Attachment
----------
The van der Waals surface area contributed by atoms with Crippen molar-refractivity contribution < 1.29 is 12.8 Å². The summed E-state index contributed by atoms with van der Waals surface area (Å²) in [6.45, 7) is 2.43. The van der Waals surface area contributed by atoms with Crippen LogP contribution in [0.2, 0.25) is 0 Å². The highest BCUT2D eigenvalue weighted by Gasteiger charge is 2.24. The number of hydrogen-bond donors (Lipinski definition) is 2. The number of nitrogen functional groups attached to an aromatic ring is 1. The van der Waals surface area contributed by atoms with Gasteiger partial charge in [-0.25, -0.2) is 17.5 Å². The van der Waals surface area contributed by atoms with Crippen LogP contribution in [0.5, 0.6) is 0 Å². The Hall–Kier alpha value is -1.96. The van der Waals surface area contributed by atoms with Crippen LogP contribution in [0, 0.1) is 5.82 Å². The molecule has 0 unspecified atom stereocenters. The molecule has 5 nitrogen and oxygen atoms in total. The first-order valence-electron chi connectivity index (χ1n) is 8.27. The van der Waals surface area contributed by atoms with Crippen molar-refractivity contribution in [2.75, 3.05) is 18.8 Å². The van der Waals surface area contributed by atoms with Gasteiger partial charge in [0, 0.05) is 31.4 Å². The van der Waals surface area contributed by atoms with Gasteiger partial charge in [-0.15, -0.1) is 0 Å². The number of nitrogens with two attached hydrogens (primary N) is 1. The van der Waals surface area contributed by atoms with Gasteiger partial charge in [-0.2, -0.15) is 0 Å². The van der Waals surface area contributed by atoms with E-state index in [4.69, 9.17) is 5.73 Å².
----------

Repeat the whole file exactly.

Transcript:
The van der Waals surface area contributed by atoms with Crippen molar-refractivity contribution < 1.29 is 12.8 Å². The summed E-state index contributed by atoms with van der Waals surface area (Å²) in [6.45, 7) is 2.43. The van der Waals surface area contributed by atoms with Crippen LogP contribution in [0.2, 0.25) is 0 Å². The highest BCUT2D eigenvalue weighted by Gasteiger charge is 2.24. The number of hydrogen-bond donors (Lipinski definition) is 2. The number of nitrogen functional groups attached to an aromatic ring is 1. The van der Waals surface area contributed by atoms with Gasteiger partial charge in [-0.25, -0.2) is 17.5 Å². The van der Waals surface area contributed by atoms with Crippen LogP contribution in [0.5, 0.6) is 0 Å². The Hall–Kier alpha value is -1.96. The van der Waals surface area contributed by atoms with Crippen LogP contribution in [0, 0.1) is 5.82 Å². The molecule has 0 unspecified atom stereocenters. The molecule has 5 nitrogen and oxygen atoms in total. The first-order valence-electron chi connectivity index (χ1n) is 8.27. The van der Waals surface area contributed by atoms with Crippen molar-refractivity contribution in [2.75, 3.05) is 18.8 Å². The van der Waals surface area contributed by atoms with Gasteiger partial charge in [0, 0.05) is 31.4 Å². The van der Waals surface area contributed by atoms with Gasteiger partial charge in [-0.15, -0.1) is 0 Å². The number of nitrogens with two attached hydrogens (primary N) is 1. The van der Waals surface area contributed by atoms with Gasteiger partial charge in [-0.2, -0.15) is 0 Å². The van der Waals surface area contributed by atoms with E-state index in [4.69, 9.17) is 5.73 Å².